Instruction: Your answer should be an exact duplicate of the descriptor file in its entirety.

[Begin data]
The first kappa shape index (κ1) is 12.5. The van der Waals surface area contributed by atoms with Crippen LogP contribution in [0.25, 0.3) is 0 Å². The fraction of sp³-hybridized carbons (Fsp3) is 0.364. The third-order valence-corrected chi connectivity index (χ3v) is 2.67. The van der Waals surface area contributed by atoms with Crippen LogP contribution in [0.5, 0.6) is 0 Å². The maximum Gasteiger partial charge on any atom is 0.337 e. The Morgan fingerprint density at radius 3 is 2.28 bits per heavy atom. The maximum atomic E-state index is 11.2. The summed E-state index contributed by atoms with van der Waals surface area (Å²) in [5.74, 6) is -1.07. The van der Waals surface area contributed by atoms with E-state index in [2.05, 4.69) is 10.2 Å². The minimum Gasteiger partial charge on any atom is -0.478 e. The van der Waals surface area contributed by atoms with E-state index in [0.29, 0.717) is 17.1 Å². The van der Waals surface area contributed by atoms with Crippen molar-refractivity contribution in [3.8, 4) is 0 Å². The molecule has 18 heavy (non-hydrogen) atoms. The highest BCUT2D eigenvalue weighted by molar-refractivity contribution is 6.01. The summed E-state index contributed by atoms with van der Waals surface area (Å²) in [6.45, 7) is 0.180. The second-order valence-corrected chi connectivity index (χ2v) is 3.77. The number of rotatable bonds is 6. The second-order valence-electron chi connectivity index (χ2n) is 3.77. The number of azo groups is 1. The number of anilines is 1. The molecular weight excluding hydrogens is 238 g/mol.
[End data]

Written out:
The first kappa shape index (κ1) is 12.5. The van der Waals surface area contributed by atoms with Crippen LogP contribution in [0.25, 0.3) is 0 Å². The fraction of sp³-hybridized carbons (Fsp3) is 0.364. The third-order valence-corrected chi connectivity index (χ3v) is 2.67. The van der Waals surface area contributed by atoms with Crippen LogP contribution in [0.5, 0.6) is 0 Å². The maximum Gasteiger partial charge on any atom is 0.337 e. The Morgan fingerprint density at radius 3 is 2.28 bits per heavy atom. The maximum atomic E-state index is 11.2. The summed E-state index contributed by atoms with van der Waals surface area (Å²) in [5.74, 6) is -1.07. The van der Waals surface area contributed by atoms with E-state index in [2.05, 4.69) is 10.2 Å². The minimum Gasteiger partial charge on any atom is -0.478 e. The van der Waals surface area contributed by atoms with E-state index in [0.29, 0.717) is 17.1 Å². The van der Waals surface area contributed by atoms with Crippen molar-refractivity contribution in [3.8, 4) is 0 Å². The molecule has 18 heavy (non-hydrogen) atoms. The highest BCUT2D eigenvalue weighted by molar-refractivity contribution is 6.01. The summed E-state index contributed by atoms with van der Waals surface area (Å²) in [6.45, 7) is 0.180. The second-order valence-corrected chi connectivity index (χ2v) is 3.77. The number of rotatable bonds is 6. The second-order valence-electron chi connectivity index (χ2n) is 3.77. The number of azo groups is 1. The number of anilines is 1. The molecular weight excluding hydrogens is 238 g/mol.